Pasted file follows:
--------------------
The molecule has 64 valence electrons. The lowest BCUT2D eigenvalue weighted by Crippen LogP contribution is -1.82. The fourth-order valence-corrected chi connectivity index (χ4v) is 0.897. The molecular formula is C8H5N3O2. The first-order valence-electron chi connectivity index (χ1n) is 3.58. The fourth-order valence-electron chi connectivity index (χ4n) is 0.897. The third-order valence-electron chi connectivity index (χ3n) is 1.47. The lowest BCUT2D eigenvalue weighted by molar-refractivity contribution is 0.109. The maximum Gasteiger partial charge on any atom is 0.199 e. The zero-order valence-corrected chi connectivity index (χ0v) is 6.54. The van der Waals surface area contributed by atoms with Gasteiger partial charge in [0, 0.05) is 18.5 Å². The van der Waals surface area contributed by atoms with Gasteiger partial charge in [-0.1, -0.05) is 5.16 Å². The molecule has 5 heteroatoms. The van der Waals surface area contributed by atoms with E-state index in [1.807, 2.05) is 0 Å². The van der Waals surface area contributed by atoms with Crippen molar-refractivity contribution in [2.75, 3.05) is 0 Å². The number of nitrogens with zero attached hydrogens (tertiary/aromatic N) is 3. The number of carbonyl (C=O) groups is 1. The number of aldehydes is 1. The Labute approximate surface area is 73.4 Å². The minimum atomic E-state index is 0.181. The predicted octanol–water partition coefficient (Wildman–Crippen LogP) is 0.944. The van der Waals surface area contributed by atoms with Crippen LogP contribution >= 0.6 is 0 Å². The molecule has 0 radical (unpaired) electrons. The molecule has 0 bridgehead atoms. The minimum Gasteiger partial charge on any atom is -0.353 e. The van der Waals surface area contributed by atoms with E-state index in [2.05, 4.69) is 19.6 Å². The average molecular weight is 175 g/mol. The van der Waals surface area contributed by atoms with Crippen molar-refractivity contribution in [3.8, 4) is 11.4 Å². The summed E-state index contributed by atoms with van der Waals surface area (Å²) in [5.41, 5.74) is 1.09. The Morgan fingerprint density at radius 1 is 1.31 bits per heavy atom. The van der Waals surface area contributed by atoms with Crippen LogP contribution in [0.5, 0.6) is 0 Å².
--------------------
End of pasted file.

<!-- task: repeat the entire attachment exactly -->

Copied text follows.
The molecule has 64 valence electrons. The lowest BCUT2D eigenvalue weighted by Crippen LogP contribution is -1.82. The fourth-order valence-corrected chi connectivity index (χ4v) is 0.897. The molecular formula is C8H5N3O2. The first-order valence-electron chi connectivity index (χ1n) is 3.58. The fourth-order valence-electron chi connectivity index (χ4n) is 0.897. The third-order valence-electron chi connectivity index (χ3n) is 1.47. The lowest BCUT2D eigenvalue weighted by molar-refractivity contribution is 0.109. The maximum Gasteiger partial charge on any atom is 0.199 e. The zero-order valence-corrected chi connectivity index (χ0v) is 6.54. The van der Waals surface area contributed by atoms with Gasteiger partial charge in [0, 0.05) is 18.5 Å². The van der Waals surface area contributed by atoms with Gasteiger partial charge in [-0.1, -0.05) is 5.16 Å². The molecule has 5 heteroatoms. The van der Waals surface area contributed by atoms with E-state index in [1.807, 2.05) is 0 Å². The van der Waals surface area contributed by atoms with Crippen molar-refractivity contribution in [2.75, 3.05) is 0 Å². The number of nitrogens with zero attached hydrogens (tertiary/aromatic N) is 3. The number of carbonyl (C=O) groups is 1. The number of aldehydes is 1. The Labute approximate surface area is 73.4 Å². The minimum atomic E-state index is 0.181. The predicted octanol–water partition coefficient (Wildman–Crippen LogP) is 0.944. The van der Waals surface area contributed by atoms with Crippen LogP contribution >= 0.6 is 0 Å². The molecule has 0 radical (unpaired) electrons. The molecule has 0 bridgehead atoms. The minimum Gasteiger partial charge on any atom is -0.353 e. The van der Waals surface area contributed by atoms with E-state index in [2.05, 4.69) is 19.6 Å². The average molecular weight is 175 g/mol. The van der Waals surface area contributed by atoms with Crippen molar-refractivity contribution in [3.8, 4) is 11.4 Å². The summed E-state index contributed by atoms with van der Waals surface area (Å²) in [5.41, 5.74) is 1.09. The Morgan fingerprint density at radius 1 is 1.31 bits per heavy atom. The van der Waals surface area contributed by atoms with Crippen LogP contribution in [0.5, 0.6) is 0 Å².